I see the great whale- back of Upleathham every day from my home and i find it a totally mystical place.
The side that faces me houses a mesolithic site from which lots of flint tools and cores have been recovered. The other side of the hill houses a round barrow with a, supposed, cup marked kerb.
All the bits in between are covered on one side by Errington Woods and the remains of the Victorian Iron stone mines and farmland everywhere else.
Approach the site from New Marske and you'll encounter a lovely sunken trackway leading around the hill. Upleatham village is a bourgoise spot but has a certain charm (but no pub!) a lovely romanesque church, now a private house, a well, a tiny unused chapel surrounded by a DMV.
The woods also yield the occasional cup marked rock from their bed of pine needles. I'm sure if the woods were stripped, much more would be revealed, but what would be the point of that.
The views over Teesside and the Tees bay are beautiful .
If you go to the woods at dawn or dusk you'll see lovely shy deer chillin.
Me and the dog trecked up here this morning to greet the mid-winter sun. Climbing up the muddy slope of Pattersons Bank in the dark was a bit of a challenge but the views from the top was well worth the effort. To the west the urban sprawl of the Tees valley, to the south east the beautiful midwinter dawn sky bathed Beacon Moor in a beautiful chimney red glow.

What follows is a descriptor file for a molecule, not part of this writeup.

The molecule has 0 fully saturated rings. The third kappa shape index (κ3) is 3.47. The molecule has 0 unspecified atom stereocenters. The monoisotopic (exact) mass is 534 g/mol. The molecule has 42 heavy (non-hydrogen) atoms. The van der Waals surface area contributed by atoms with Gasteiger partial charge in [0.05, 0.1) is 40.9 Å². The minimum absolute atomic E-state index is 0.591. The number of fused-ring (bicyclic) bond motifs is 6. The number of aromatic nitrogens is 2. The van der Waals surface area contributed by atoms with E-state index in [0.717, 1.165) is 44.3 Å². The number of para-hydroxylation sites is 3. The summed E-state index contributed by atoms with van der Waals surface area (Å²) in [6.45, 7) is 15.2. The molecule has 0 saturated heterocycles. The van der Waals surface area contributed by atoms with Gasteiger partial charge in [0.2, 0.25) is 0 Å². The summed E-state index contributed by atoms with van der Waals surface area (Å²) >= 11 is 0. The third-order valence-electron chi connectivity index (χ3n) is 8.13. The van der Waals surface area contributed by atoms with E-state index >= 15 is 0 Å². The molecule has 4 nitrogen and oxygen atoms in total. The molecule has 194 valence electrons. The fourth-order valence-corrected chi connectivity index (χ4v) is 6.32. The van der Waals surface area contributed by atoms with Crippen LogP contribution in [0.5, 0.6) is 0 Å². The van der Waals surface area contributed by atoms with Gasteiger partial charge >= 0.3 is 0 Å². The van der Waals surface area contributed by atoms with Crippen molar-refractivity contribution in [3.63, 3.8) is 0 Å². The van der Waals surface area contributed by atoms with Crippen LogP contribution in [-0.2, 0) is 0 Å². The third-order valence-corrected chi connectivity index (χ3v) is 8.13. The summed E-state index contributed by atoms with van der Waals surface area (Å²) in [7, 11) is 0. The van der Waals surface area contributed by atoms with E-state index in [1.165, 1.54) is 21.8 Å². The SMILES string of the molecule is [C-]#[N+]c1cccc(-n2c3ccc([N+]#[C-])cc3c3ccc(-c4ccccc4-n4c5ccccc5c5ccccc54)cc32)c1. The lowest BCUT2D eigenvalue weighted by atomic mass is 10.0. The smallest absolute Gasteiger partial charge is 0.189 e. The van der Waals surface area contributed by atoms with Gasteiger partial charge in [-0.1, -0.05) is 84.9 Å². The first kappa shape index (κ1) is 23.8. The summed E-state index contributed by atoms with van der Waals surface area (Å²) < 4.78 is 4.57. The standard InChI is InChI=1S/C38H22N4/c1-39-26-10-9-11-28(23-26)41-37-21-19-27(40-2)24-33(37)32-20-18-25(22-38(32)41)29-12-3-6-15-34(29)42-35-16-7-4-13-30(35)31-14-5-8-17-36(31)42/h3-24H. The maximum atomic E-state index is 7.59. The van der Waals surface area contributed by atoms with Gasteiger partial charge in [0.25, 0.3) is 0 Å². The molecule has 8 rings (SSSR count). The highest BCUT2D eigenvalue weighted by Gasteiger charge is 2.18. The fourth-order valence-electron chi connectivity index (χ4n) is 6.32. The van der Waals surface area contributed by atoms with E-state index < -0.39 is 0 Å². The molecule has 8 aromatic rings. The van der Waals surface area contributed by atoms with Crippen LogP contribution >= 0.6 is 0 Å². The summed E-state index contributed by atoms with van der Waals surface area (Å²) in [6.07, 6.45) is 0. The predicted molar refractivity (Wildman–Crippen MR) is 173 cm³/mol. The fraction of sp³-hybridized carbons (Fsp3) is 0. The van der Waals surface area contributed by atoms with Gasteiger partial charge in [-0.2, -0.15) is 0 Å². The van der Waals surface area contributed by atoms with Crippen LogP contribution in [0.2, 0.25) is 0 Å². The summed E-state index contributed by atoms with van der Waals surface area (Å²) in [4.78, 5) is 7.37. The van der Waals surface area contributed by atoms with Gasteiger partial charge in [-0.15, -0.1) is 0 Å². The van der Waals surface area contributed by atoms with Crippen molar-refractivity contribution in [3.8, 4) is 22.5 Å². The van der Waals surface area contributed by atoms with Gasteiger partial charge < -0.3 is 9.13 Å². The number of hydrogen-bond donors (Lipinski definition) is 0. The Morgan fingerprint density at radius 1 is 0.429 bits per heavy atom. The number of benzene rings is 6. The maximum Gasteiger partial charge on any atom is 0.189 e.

An interesting note.
The Upleatham Barrow has a cupmarked kerb. The nearest known barrow to contain cupmarked stones is at Airy Hill which is approximately 4kms away and roughly in line with the mid-winter sunrise. Project this (rough) line another 6kms past Airy Hill and you will find youself at the cup marked kerbstones below Freebrough Hill.
I must stress that this is a very rough alignment and most probably a coincidence.
The Reverend Young excavated on of the barrows on the hill and recored the following;
"..a small urn, preserved entire, in possession of the author; discovered a few years ago at Upleatham, within a large urn. It is only 2.25 inches diameter at the top and 2.75 inches at the bottom, 2in. deep without and 1.25in. within"
I was lucky enough to have Fitzcoraldo show me the Upleatham barrow and the cup marked kerb stones.
Being used to Derbyshire barrows I thought Upleatham was quite impressive, although it’s tree covered it's still a good height.
But the highlight without doubt was the cup marked stones. I’ve got to admit it was a real buzz uncovering the heavily marked stone.
The views through the breaks in the trees are excellent; it’s great to see the contrast of Roseberry Topping and Eston Nab alongside the industrial coastline to the north.